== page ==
Knowledge Management on a Global Scale

Philip Klahr
Inference Corporation
100 Rowland Way, Novato, CA 94945, USA


Building and using knowledge bases have become widespread in the customer support area, where the need is great and the potential benefit is high. While customer support has become a focal point for knowledge creation and use, other departments in an organization are now contributing to, and retrieving knowledge from, the knowledge bases being developed. These knowledge bases are becoming more corporate-wide repositories, with some companies even making the knowledge directly available to customers and consumers. CBR has become a useful tool to provide the representational framework and the search mechanism for these knowledge bases. As companies desire to create and distribute these knowledge bases globally, a number of key issues in authoring, distributing, localizing, maintaining and managing the whole process have been successfully addressed.

Global Customer Support

Over the past few years, there have been a number of companies developing knowledge-based systems in the area of customer support (Acorn & Walden 1992; Allen 1994; Nguyen, Czerwinski, & Lee 1993; Hislop & Pracht 1994). In this environment, customers call into a support center to ask questions about the company's products and services. Knowledge-based systems serve to provide a company's support agents with knowledge about the companies products, so the agents can answer customer questions, or more effectively solve customer problems.

Since many of these companies are global, there has been increasing interest on building and deploying knowledge bases on a global scale - both to leverage the knowledge and expertise that is distributed around the world, and also to make case bases available to all the regional support organizations to solve customer problems consistently worldwide (Borron, Morales, & Klahr 1996).

The principal AI-based technology that has been used in these customer support efforts is Case-Based Reasoning (CBR). "Cases" are used as the representational framework to capture knowledge of customer issues, problems and solutions, and general queries that customers have asked in the past. Providing a CBR search engine to end users allows them to find previous solutions that may help solve a particular customer's problem.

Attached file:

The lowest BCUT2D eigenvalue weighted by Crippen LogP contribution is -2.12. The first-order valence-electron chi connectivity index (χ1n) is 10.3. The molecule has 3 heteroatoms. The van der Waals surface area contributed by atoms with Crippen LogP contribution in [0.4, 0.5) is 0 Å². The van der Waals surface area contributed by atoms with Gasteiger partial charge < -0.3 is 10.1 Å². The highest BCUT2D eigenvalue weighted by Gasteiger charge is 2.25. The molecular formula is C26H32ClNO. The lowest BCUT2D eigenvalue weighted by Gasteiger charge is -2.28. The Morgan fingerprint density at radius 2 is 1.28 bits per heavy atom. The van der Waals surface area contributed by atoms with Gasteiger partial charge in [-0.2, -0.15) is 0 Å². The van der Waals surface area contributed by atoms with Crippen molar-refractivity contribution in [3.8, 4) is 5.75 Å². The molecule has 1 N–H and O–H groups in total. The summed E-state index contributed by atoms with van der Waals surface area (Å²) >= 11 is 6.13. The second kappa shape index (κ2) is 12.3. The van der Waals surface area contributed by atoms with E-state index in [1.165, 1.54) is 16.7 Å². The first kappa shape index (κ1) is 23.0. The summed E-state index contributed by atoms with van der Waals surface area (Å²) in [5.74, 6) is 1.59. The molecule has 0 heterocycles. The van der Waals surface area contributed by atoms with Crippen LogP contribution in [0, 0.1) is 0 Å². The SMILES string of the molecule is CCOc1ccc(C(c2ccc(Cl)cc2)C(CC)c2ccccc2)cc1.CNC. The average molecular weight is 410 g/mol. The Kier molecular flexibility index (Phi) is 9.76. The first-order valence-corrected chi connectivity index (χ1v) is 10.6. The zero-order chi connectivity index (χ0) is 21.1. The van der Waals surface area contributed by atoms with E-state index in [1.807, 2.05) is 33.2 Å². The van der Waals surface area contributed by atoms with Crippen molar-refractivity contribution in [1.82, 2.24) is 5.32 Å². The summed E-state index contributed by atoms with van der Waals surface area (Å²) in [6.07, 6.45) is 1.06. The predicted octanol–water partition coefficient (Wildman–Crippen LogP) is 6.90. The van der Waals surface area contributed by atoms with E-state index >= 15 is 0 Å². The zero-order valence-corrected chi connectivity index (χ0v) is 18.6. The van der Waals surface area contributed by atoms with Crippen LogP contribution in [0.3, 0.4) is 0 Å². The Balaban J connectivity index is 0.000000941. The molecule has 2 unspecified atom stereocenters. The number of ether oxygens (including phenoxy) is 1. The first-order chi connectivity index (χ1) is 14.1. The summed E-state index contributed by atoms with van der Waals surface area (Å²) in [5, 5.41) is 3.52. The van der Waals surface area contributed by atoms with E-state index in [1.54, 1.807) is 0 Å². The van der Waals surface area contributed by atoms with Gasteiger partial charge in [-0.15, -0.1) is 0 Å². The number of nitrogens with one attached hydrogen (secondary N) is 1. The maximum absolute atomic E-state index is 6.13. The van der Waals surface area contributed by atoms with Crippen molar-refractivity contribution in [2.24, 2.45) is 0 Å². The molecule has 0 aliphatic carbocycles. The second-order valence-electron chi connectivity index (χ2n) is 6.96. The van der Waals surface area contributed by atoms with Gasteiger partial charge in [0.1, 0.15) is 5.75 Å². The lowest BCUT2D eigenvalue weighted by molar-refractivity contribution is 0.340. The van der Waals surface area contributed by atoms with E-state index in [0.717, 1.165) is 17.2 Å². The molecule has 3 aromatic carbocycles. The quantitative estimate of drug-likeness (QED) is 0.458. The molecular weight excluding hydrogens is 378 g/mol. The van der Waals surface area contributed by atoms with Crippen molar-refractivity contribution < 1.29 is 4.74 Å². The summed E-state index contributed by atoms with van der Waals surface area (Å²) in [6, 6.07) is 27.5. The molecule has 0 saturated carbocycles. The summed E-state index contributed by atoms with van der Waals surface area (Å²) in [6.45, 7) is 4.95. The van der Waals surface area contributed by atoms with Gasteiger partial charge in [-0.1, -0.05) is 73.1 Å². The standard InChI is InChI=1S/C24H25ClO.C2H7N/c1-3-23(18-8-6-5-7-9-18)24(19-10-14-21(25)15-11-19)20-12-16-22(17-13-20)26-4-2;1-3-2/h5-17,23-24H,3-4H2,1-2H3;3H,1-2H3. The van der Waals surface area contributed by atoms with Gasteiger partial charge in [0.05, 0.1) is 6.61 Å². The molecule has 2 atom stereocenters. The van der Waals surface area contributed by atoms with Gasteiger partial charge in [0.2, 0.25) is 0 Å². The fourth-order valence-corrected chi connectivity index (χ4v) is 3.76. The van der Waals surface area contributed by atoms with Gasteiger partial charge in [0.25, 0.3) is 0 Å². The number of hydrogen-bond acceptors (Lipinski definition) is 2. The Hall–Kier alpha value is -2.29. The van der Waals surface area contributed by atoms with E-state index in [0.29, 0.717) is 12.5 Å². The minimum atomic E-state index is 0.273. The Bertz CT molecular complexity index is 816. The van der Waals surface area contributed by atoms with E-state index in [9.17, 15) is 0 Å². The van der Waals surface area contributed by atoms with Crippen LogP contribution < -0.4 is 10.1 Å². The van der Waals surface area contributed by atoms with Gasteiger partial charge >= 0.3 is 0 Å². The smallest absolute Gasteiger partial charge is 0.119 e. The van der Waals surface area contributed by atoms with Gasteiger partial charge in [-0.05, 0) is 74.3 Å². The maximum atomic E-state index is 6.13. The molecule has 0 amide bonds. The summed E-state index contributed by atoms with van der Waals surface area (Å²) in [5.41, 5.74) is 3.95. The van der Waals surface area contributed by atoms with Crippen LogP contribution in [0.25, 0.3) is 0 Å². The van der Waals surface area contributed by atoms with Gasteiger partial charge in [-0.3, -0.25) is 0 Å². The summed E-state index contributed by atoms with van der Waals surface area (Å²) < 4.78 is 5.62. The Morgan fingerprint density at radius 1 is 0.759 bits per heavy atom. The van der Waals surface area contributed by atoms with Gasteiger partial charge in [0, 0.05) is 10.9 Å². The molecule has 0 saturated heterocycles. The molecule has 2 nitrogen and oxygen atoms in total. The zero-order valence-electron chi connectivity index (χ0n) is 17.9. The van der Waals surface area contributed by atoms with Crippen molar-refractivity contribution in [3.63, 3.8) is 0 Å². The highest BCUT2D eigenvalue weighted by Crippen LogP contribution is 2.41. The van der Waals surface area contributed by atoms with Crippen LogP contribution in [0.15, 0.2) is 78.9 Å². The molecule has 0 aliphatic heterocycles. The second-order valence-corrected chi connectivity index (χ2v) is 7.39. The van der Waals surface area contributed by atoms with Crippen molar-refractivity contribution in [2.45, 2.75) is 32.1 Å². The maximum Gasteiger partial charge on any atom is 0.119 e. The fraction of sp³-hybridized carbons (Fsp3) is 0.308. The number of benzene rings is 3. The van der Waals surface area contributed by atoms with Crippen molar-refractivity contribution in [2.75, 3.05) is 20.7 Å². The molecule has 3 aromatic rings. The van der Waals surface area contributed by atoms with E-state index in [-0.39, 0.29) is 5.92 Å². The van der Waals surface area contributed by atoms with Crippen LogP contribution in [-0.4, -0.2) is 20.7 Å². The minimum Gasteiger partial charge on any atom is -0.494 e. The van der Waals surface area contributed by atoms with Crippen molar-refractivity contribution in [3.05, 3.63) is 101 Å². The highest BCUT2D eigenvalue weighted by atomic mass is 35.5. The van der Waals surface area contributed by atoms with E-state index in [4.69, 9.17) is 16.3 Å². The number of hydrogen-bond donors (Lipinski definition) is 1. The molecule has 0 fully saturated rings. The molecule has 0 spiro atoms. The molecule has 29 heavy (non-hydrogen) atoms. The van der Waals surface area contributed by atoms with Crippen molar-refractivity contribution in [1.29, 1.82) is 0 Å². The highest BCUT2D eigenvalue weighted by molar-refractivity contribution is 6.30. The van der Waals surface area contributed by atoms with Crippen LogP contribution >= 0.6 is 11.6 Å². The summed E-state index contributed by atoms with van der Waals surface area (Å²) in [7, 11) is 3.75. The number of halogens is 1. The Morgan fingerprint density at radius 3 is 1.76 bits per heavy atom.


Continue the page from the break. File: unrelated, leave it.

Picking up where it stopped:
The financial benefits can be (and have been) enormous in terms of reduced escalations (less transferring of calls to more experienced technicians), reduced field visits by technicians (by solving more of the problems remotely on the phone), and reduced cost per call. Equally important are the benefits derived from improved customer satisfaction in having problems solved correctly on the first call. Improvements in the quality and consistency of customer support have enabled companies to improve customer loyalty, and differentiate themselves from their competitors in the marketplace.

As a result, the area of customer support has become a focal point for knowledge development and management. It is an area that is very costly to operate (many computer companies have tens of thousands of calls per day), but essential to a company's competitive positioning. There is an immediate need, and large payback in applying knowledge in customer support. Given this urgency, customer support organizations are developing a repository of knowledge, and defining mechanisms for effectively creating and managing knowledge.

Expanding Beyond Customer Support

Given the accumulation of knowledge centered in customer services, there are now companies that are broadening both the creation and usage of the knowledge beyond customer support.

Most notable in this activity are the product development organizations which are now creating knowledge bases (again as cases for CBR reasoning and retrieval) as part of the product development lifecycle. Thus, product development is responsible for creating and releasing new products, creating and releasing documentation, and creating and releasing knowledge bases.

The main recipients for the knowledge bases are the customer support agents who, once a new product is launched, must support customers using the new product. Typically there is a transition of ownership of the knowledge bases - from product development to customer support, who then maintain and expand the knowledge. Part of the "sign-off" of the knowledge bases coming from product development is a quality check by the customer support organization to ensure the knowledge is satisfactory for their use, and for their subsequent ownership.

On the usage side, other departmental organizations can benefit from the knowledge accumulating in these case bases. Sales organizations, for example, can access the knowledge bases to better understand customer problems and questions. Marketing, as another example, can access the knowledge to better determine requirements for subsequent new releases or new products, based on the knowledge base.

As a result, these knowledge bases are being made available on internal corporate intranets and/or on the external Internet. In the latter case, there has been significant benefit achieved by companies making their knowledge directly available to customers over the World Wide Web (see, for example, Broderbund Software's web site in the technical support area). Customers are now accessing case bases and solving their own problems through this knowledge sharing process.

Also, there are now several products that have taken case bases and packaged them for retail sale on CD-ROMs (see for example, Symantec's PC Handyman product and CyberMedia's First Aid 97 product) for direct use by PC users.

CBR as a Knowledge Management Tool